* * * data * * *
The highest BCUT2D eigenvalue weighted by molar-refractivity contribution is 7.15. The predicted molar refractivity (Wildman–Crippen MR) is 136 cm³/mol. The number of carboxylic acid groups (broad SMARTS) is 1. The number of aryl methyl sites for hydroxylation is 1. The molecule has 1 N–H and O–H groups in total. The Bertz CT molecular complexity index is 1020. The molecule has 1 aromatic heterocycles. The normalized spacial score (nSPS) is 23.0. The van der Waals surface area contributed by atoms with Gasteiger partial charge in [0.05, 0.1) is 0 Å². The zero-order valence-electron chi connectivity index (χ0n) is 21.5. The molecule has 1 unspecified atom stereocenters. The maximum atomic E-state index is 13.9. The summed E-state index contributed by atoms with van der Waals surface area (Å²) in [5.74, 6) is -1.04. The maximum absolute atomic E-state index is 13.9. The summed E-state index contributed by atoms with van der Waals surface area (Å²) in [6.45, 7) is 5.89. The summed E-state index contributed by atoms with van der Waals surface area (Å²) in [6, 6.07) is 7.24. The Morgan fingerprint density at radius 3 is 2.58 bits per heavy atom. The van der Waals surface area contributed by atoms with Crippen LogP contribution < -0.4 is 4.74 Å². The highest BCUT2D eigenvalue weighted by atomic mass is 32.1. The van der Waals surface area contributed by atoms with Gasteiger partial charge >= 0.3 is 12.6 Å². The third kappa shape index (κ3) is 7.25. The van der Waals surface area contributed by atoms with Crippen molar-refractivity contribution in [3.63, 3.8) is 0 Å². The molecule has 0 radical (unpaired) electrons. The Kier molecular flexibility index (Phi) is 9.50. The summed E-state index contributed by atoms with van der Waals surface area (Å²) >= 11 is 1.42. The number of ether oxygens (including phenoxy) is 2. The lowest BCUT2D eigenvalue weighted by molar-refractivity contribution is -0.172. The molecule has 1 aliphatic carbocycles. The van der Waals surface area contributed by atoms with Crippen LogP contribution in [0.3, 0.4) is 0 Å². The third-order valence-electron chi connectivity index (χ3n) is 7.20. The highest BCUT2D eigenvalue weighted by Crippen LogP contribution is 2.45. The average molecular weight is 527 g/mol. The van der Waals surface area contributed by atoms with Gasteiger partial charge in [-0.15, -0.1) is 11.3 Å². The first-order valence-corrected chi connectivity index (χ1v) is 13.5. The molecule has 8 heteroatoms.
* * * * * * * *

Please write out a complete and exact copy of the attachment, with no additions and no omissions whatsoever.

The highest BCUT2D eigenvalue weighted by molar-refractivity contribution is 7.15. The predicted molar refractivity (Wildman–Crippen MR) is 136 cm³/mol. The number of carboxylic acid groups (broad SMARTS) is 1. The number of aryl methyl sites for hydroxylation is 1. The molecule has 1 N–H and O–H groups in total. The Bertz CT molecular complexity index is 1020. The molecule has 1 aromatic heterocycles. The normalized spacial score (nSPS) is 23.0. The van der Waals surface area contributed by atoms with Gasteiger partial charge in [0.05, 0.1) is 0 Å². The zero-order valence-electron chi connectivity index (χ0n) is 21.5. The molecule has 1 unspecified atom stereocenters. The maximum atomic E-state index is 13.9. The summed E-state index contributed by atoms with van der Waals surface area (Å²) in [5.74, 6) is -1.04. The maximum absolute atomic E-state index is 13.9. The summed E-state index contributed by atoms with van der Waals surface area (Å²) in [6.45, 7) is 5.89. The summed E-state index contributed by atoms with van der Waals surface area (Å²) in [6, 6.07) is 7.24. The Morgan fingerprint density at radius 3 is 2.58 bits per heavy atom. The van der Waals surface area contributed by atoms with Crippen LogP contribution < -0.4 is 4.74 Å². The highest BCUT2D eigenvalue weighted by atomic mass is 32.1. The van der Waals surface area contributed by atoms with Gasteiger partial charge >= 0.3 is 12.6 Å². The third kappa shape index (κ3) is 7.25. The van der Waals surface area contributed by atoms with Crippen molar-refractivity contribution in [3.63, 3.8) is 0 Å². The molecule has 0 radical (unpaired) electrons. The Kier molecular flexibility index (Phi) is 9.50. The summed E-state index contributed by atoms with van der Waals surface area (Å²) >= 11 is 1.42. The number of ether oxygens (including phenoxy) is 2. The lowest BCUT2D eigenvalue weighted by molar-refractivity contribution is -0.172. The molecule has 1 aliphatic carbocycles. The van der Waals surface area contributed by atoms with Crippen LogP contribution in [0.3, 0.4) is 0 Å². The third-order valence-electron chi connectivity index (χ3n) is 7.20. The highest BCUT2D eigenvalue weighted by Crippen LogP contribution is 2.45. The average molecular weight is 527 g/mol. The van der Waals surface area contributed by atoms with Gasteiger partial charge in [-0.15, -0.1) is 11.3 Å². The first-order valence-corrected chi connectivity index (χ1v) is 13.5. The molecule has 8 heteroatoms.